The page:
Lutjanus goldiei

Lutjanus goldiei, the Papuan black snapper, Papuan black bass, New guinea bass or Niugini black bass , is a species of freshwater and brackish water ray-finned fish, a snapper in the family Lutjanidae. It is found in the western Pacific Ocean.

Lutjanus goldiei
LutjGoldie.jpg
Scientific classification edit
Kingdom: Animalia
Phylum: Chordata
Class: Actinopterygii
Order: Perciformes
Family: Lutjanidae
Genus: Lutjanus
Species:
L. goldiei
Binomial name
Lutjanus goldiei
(W.J. Macleay, 1882)
Synonyms[1]
  • Mesoprion goldiei Macleay, 1882

TaxonomyEdit

Lutjanus goldiei was first formally described in 1882 as Mesoprion goldiei by the Scots born Australian naturalist William John Macleay with the type locality given as Hood Bay in Papua New Guinea.[2] The specific name honours the Scots-born merchant, naturalist and New Guinea explorer Andrew Goldie (1840-1891) who provided Macleay with specimens and accompanying notes.[3]

DescriptionEdit

Lutjanus goldiei has a relatively deep body which has a standard length which is 2.2 to 2.8 times its depth. The forehead is steeply sloped and the incision and knob on the preoperculum are weak. The vomerine teeth are arranged in a crescent-shaped patch with no rearwards extension and there is a patch of grain-like teeth on the tongue.[4] It has a large eye which has reddish yellow iris and a large black pupil.[5] The dorsal fin has 10 spines and 13-14 soft rays while the anal fin has 3 spines and 8 soft rays,[1] the rear profile of both these fins is rounded. The pectoral fins contain 16-17 rays and the caudal fin is truncate.[4] This fish attains a maximum total length of 100 cm (39 in), although 60 cm (24 in) is more typical, and the maximum published weight is 19.2 kg (42 lb).[1] Papuan black snappers come in two colour phases, on with the whole body being blackish in colour and the other which is marked with 6-7 wide greyish bars on the flanks. The juveniles are always barred.[1]

Distribution and habitatEdit

Lutjanus goldiei was thought to be confined to southern New Guinea between Port Moresby and the Fly River.[1] However, it has now been found to occur in Sabah on the Malaysian part of Borneo and possibly other islands between New Guinea and Borneo.[6] This species has been found in both brackish and fresh waters, in southern New Guinea they have been recorded inhabiting streams and rivers which drain into the Gulf of Papua and in northern New Guinea they are known from the Sepik and Ramu river system. In the Fly river, it has been found inland some 828 km (514 mi) from the sea, but normally it is found 200 to 400 km (120 to 250 mi) from the sea. It has also been recorded from brackish water estuarine environments.[5]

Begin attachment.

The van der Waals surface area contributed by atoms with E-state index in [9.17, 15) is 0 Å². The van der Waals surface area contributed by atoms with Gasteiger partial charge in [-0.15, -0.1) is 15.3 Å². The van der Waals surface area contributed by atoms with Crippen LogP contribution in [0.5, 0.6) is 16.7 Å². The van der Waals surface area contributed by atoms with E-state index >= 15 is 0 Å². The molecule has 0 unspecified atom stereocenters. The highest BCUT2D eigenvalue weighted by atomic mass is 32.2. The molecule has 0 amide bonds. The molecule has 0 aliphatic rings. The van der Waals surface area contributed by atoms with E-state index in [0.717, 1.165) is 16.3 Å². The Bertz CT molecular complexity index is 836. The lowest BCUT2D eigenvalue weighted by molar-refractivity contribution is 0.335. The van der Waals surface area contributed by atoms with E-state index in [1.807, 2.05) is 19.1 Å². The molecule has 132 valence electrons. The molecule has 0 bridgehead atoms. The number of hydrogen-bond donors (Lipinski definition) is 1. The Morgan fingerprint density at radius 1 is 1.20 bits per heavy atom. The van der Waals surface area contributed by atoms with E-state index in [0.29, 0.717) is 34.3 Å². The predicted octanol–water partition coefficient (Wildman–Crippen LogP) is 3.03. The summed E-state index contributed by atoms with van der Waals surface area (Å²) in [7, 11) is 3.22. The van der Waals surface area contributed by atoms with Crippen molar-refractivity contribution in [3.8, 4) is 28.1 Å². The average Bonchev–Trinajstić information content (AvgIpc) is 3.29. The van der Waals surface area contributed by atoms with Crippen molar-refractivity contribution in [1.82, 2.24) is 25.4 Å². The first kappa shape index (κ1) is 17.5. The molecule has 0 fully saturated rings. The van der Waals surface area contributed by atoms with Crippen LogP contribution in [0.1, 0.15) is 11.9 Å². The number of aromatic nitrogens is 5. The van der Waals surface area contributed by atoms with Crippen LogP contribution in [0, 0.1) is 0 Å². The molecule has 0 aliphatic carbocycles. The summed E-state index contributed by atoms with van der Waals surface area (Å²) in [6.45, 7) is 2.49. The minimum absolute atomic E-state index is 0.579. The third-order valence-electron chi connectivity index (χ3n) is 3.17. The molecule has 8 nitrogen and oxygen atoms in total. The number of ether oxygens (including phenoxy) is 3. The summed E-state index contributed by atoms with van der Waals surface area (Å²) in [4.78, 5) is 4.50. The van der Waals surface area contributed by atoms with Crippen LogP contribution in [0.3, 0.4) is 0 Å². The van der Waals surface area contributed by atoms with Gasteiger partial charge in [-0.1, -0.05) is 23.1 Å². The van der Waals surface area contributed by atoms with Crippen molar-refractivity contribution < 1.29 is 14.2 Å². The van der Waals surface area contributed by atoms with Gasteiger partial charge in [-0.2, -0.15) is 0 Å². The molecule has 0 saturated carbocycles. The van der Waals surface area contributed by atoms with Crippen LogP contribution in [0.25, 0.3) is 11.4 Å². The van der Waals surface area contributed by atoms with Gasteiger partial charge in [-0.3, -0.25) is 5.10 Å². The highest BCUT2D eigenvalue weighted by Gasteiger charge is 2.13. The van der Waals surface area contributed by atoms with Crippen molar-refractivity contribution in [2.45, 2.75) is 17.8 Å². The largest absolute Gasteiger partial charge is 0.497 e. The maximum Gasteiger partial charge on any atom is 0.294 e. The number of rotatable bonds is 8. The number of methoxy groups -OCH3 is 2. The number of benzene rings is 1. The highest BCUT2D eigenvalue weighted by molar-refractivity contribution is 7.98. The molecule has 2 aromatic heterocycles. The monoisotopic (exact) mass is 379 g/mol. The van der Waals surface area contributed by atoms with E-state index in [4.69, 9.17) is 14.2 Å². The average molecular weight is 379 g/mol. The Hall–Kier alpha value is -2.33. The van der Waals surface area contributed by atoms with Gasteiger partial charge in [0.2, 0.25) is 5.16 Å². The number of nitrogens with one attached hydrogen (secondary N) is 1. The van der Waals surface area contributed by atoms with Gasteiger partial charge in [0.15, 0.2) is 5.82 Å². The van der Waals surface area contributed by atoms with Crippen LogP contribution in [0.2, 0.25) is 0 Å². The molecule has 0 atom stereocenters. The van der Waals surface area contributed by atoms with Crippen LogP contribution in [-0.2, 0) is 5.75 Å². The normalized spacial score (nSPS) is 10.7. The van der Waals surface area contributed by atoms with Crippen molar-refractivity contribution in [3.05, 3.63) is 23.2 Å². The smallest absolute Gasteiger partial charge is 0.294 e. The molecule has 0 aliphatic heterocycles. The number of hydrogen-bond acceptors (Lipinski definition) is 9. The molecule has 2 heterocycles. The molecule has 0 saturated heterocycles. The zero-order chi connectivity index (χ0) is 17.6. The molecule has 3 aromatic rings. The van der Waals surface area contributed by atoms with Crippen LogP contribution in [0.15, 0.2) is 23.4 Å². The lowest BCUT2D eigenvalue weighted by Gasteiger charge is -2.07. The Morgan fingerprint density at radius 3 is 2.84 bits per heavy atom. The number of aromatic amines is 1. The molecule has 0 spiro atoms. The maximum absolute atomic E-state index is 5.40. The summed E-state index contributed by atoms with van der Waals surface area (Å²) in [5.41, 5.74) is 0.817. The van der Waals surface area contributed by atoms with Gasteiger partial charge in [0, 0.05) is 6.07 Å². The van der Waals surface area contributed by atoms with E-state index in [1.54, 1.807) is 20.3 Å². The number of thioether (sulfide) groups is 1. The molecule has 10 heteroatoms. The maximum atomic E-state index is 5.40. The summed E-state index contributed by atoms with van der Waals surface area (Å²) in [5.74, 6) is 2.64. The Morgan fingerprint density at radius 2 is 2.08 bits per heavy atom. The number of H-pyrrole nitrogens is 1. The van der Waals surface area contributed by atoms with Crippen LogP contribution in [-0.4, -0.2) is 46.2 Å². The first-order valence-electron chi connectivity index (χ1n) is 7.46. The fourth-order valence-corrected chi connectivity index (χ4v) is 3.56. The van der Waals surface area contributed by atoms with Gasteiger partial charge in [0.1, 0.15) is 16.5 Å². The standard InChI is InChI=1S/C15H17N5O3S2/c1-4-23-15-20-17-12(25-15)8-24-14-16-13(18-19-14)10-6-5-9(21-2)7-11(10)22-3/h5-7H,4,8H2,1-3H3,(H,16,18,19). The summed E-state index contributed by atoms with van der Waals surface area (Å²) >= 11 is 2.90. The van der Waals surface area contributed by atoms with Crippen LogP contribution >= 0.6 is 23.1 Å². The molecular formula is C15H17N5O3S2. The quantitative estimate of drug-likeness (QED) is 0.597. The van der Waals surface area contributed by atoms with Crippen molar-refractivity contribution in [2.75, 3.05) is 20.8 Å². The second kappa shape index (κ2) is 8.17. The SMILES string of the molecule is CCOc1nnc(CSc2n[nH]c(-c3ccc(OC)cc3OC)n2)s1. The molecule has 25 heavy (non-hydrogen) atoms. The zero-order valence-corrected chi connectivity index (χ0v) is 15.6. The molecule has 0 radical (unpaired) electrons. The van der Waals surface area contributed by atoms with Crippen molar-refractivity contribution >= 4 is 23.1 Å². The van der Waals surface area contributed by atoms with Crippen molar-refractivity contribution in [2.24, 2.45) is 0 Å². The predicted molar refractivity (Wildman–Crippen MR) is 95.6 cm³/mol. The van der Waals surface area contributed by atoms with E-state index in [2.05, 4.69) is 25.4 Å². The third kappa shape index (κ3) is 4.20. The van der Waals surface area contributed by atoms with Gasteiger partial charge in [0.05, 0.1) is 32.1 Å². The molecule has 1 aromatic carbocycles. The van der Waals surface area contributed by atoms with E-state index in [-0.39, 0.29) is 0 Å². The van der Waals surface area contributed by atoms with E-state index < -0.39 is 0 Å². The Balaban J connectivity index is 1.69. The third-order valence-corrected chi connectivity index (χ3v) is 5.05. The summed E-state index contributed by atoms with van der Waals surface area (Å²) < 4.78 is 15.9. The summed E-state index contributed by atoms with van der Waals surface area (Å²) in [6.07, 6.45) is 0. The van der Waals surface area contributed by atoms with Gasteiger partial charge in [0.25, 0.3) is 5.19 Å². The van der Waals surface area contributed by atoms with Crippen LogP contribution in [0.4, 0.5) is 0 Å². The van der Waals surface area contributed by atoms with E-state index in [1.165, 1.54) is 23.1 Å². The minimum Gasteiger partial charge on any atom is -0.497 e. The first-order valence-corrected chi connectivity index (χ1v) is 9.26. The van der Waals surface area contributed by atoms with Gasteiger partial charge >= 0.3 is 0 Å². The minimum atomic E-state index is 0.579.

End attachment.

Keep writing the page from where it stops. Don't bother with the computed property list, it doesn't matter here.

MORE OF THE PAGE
BiologyEdit

Lutjanus goldiei are opportunistic predators which have been recorded preying on crabs, fishes, small crocodiles and mammals.[5] It is thought that the larvae may be marine[1] but there are no records of this species in purely marine environments.[4] The juveniles are found in mangroves.[1]

FisheriesEdit

Lutjanus goldiei is a popular sporting fish and an safari-angling economy has grown around its pursuit.[4] Game fishers go to both New Guinea and Sabah to fish for this species.[5][6] It occasionally appears in the fish market at Port Moresby. Apart from angling for this species it is also caught using spears, handlines, traps and gill nets.[4] This species has not been evaluated by the IUCN.[1]

In cultureEdit

Lutjanus goldiei featured in "Volcanic Island Terror" episode 5 of season 9 of the TV series River Monsters hosted by Jeremy Wade, first broadcast in the United States on 21 May 2017.[6][7] It also featured in episode 3 of series 5 of Extreme Fishing with Robson Green.[8]

ReferencesEdit

  1. ^ a b c d e f g h Froese, Rainer and Pauly, Daniel, eds. (2021). "Lutjanus goldiei" in FishBase. February 2021 version.
  2. ^ Eschmeyer, William N.; Fricke, Ron & van der Laan, Richard (eds.). "Species in the genus Lutjanus". Catalog of Fishes. California Academy of Sciences. Retrieved 12 June 2021.
  3. ^ Christopher Scharpf and Kenneth J. Lazara, eds. (5 January 2021). "Order LUTJANIFORMES: Families HAEMULIDAE and LUTJANIDAE". The ETYFish Project Fish Name Etymology Database. Christopher Scharpf and Kenneth J. Lazara. Retrieved 12 June 2021.
  4. ^ a b c d e Gerald R. Allen (1985). FAO species catalogue Vol.6. Snappers of the world An annotated and illustrated catalogue of lutjanid species known to date (PDF). FAO Rome. pp. 86–87. ISBN 92-5-102321-2.
  5. ^ a b c d "Lutjanus goldiei - Niugini Bass". Aquafind.com. Retrieved 12 June 2021.
  6. ^ a b c "Papuan Black Bass: How to Catch Lutjanus goldiei". Cast and Spear. Strom Ventures LLC. 13 May 2021. Retrieved 12 June 2021.
  7. ^ "Volcanic Island Terror River Monsters: Season 9: Episode 5". metacritic.com. Retrieved 19 June 2021.
  8. ^ "Papua New Guinea". thetvdb. Retrieved 13 June 2021.